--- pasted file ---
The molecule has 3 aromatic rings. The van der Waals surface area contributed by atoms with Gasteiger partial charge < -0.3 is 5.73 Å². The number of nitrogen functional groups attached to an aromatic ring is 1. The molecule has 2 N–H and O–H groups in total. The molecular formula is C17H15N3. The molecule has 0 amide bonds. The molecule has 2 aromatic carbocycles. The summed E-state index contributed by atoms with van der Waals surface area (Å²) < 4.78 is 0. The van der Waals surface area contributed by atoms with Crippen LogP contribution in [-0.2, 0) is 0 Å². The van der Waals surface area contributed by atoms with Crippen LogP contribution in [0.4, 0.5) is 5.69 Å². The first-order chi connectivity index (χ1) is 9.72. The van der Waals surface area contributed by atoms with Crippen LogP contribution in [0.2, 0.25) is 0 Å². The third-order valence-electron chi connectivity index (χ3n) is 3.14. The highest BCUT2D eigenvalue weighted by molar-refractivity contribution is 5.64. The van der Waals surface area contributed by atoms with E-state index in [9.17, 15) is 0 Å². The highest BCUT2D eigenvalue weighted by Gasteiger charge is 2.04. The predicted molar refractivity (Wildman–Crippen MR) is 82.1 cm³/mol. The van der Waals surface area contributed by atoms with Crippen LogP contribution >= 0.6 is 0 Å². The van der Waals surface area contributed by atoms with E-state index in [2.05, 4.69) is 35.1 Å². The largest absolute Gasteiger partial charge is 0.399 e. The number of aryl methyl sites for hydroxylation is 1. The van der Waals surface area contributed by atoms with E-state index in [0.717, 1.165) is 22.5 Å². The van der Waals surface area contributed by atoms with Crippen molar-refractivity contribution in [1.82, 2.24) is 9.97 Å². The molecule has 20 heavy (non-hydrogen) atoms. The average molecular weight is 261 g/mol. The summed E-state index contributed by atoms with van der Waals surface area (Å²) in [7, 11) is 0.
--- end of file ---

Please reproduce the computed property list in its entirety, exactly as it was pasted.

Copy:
The molecule has 3 aromatic rings. The van der Waals surface area contributed by atoms with Gasteiger partial charge < -0.3 is 5.73 Å². The number of nitrogen functional groups attached to an aromatic ring is 1. The molecule has 2 N–H and O–H groups in total. The molecular formula is C17H15N3. The molecule has 0 amide bonds. The molecule has 2 aromatic carbocycles. The summed E-state index contributed by atoms with van der Waals surface area (Å²) < 4.78 is 0. The van der Waals surface area contributed by atoms with Crippen LogP contribution in [-0.2, 0) is 0 Å². The van der Waals surface area contributed by atoms with Crippen LogP contribution in [0.4, 0.5) is 5.69 Å². The first-order chi connectivity index (χ1) is 9.72. The van der Waals surface area contributed by atoms with Crippen LogP contribution in [0.2, 0.25) is 0 Å². The third-order valence-electron chi connectivity index (χ3n) is 3.14. The highest BCUT2D eigenvalue weighted by molar-refractivity contribution is 5.64. The van der Waals surface area contributed by atoms with E-state index in [9.17, 15) is 0 Å². The highest BCUT2D eigenvalue weighted by Gasteiger charge is 2.04. The predicted molar refractivity (Wildman–Crippen MR) is 82.1 cm³/mol. The van der Waals surface area contributed by atoms with Crippen LogP contribution >= 0.6 is 0 Å². The van der Waals surface area contributed by atoms with E-state index in [2.05, 4.69) is 35.1 Å². The largest absolute Gasteiger partial charge is 0.399 e. The number of aryl methyl sites for hydroxylation is 1. The van der Waals surface area contributed by atoms with E-state index in [0.717, 1.165) is 22.5 Å². The van der Waals surface area contributed by atoms with Crippen molar-refractivity contribution in [1.82, 2.24) is 9.97 Å². The molecule has 20 heavy (non-hydrogen) atoms. The average molecular weight is 261 g/mol. The summed E-state index contributed by atoms with van der Waals surface area (Å²) in [7, 11) is 0.